Zimmerman attorney was Casey Anthony commentator
ORLANDO, Fla. (AP) — When Casey Anthony stood trial last summer in her toddler's death, Mark O'Mara became a familiar face on local television making daily critiques of prosecutors and defense attorneys in the world-famous case.
Legal experts will now train their sights on O'Mara, who faces the parsing of his every move by a hungry public now that he is defending the neighborhood watch volunteer charged with killing 17-year-old Trayvon Martin.
O'Mara took on the job Wednesday, the day that a special prosecutor filed a second-degree murder charge against George Zimmerman, the 28-year-old neighborhood watch volunteer who says he shot the unarmed teen in self-defense.
Before he was a legal expert at the trial of Anthony, who was acquitted of killing her 2-year-old daughter, O'Mara had a 27-year career pursuing self-defense cases, among others, but none that made headlines beyond the state line. Attorneys who know him used words like self-effacing and deliberate to describe him.
"He is not someone who is going to loud-talk or try to be bossy," said defense attorney Randy McCLean. "I think he comes across as knowledgeable and confident."
They couldn't imagine O'Mara would have staged a news conference like Zimmerman's ex-attorneys did on Tuesday, announcing on television they could no longer represent Zimmerman since he hadn't called them back and seemed to be behaving erratically.
O'Mara, 56, did stand before cameras Wednesday and Thursday after his client made a brief appearance before a Seminole County magistrate on second-degree murder charges. He said he wasn't taking a fee from Zimmerman and expressed concern about the release of papers that could violate the privacy of his client and Martin.
"He's frightened," O'Mara said of his client. He described the case as "a horrible intersection of two young men's lives and it ended in tragedy. We have to figure out how it happened, why it happened and who might be responsible for it."
In separate interviews with The Associated Press, O'Mara said he joined the case after being contacted by Zimmerman's family who had heard about him through other attorneys. When asked why he took the case, given Zimmerman's unpopularity, he said, "It's what I do."
He added, "I've done it for a long, long time. I think I'm pretty good at it. Mr. Zimmerman needs a very good and focused defense so we're going to build him one."
In the minutes after it became public that O'Mara was Zimmerman's new attorney, phones at the attorney's Orlando office began ringing nonstop Wednesday. The ringing made it difficult to hear what special prosecutor Angela Corey was saying as she announced the charges over a television at his office in a converted craftsman bungalow.
Zimmerman fatally shot Martin on Feb. 26 while the neighborhood watch volunteer was patrolling his gated community in Sanford, a town of 50,000 outside Orlando. Martin was walking back from a convenience store to the home of his father's fiancé when Zimmerman spotted him from his truck. He called 911 to report a suspicious person, then began following Martin. Moments later, residents heard shouts for help and a gunshot. Martin was found dead with a shot to the chest.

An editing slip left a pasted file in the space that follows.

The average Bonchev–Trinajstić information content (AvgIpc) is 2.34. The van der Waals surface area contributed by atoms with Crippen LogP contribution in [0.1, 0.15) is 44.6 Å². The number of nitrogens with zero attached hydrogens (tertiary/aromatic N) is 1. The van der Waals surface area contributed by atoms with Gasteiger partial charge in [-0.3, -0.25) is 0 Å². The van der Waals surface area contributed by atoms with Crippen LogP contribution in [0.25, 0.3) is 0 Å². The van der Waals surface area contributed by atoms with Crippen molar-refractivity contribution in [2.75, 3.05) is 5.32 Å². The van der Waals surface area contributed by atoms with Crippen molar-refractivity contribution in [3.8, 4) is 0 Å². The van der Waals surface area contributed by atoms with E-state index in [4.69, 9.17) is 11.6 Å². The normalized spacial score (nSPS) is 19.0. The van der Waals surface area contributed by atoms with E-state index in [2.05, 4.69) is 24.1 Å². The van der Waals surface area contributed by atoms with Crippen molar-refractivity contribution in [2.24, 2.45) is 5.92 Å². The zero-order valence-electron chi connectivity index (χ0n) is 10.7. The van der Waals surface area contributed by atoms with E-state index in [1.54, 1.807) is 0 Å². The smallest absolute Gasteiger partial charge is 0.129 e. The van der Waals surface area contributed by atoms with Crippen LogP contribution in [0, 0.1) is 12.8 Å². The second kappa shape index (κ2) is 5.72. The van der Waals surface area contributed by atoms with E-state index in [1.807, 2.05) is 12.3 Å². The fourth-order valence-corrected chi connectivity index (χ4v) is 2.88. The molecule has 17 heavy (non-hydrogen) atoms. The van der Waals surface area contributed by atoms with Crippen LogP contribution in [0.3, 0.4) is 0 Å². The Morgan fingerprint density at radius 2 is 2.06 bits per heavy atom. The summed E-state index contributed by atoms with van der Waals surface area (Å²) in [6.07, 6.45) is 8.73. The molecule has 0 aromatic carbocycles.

Zimmerman told authorities that he shot Martin in self-defense. Florida's so-called "stand your ground" law gives people wide latitude to use deadly force rather than retreat during a fight. O'Mara has said his client would invoke the law, and could ask a judge to drop the case at a pretrial hearing before it reaches a jury.
O'Mara said that Zimmerman hasn't given him any details yet about what happened that night. He asked that some documents related to Zimmerman's arrest be sealed at a brief first appearance hearing; the judge didn't immediately rule.
O'Mara has had a wide-ranging practice throughout his career; he said he hasn't yet argued a case before a jury that involved a direct invocation of the state's 7-year-old "stand your ground" law.
"It is going to be a facet of this defense, I'm sure," O'Mara said. "That statute has some troublesome portions to it and we're now going to have some conversations and discussions about it as a state. But right now it is the law of Florida and it is the law that is going to have an impact on this case."
Public Defender Bob Wesley, who knew O'Mara in law school, said he has a reputation for hard work.
"He was always a grinder, working, working, working," said Wesley, whose jurisdiction covers metro Orlando. "He will be hardworking and humble and diligently prepare the case for presentation."
O'Mara, lanky and with reddish hair, grew up in Queens and followed his parents to Florida following high school after his father retired as president of a fire officers union. He knew in grade school he wanted to be an attorney when he grew up.
"As a good Irish Catholic boy, the first possibility was to be a priest," O'Mara said. "The second one was to be a lawyer."
He attended college at University of Central Florida and law school at Florida State. Married with no children, his hobbies include training German shepherds, boating and photography.
As a defense attorney, O'Mara said he sees himself as the "front line" in protecting civil liberties.
"People harass criminal defense attorneys some time, but it's like going to a dentist — you never really want to go to one but you want them there when you need one," O'Mara said. "Not to sound too uppity about it, but we're the ones who really make sure the rest of us can enjoy the liberties that the Constitution guarantees, and that it's done right if it's going to be done at all."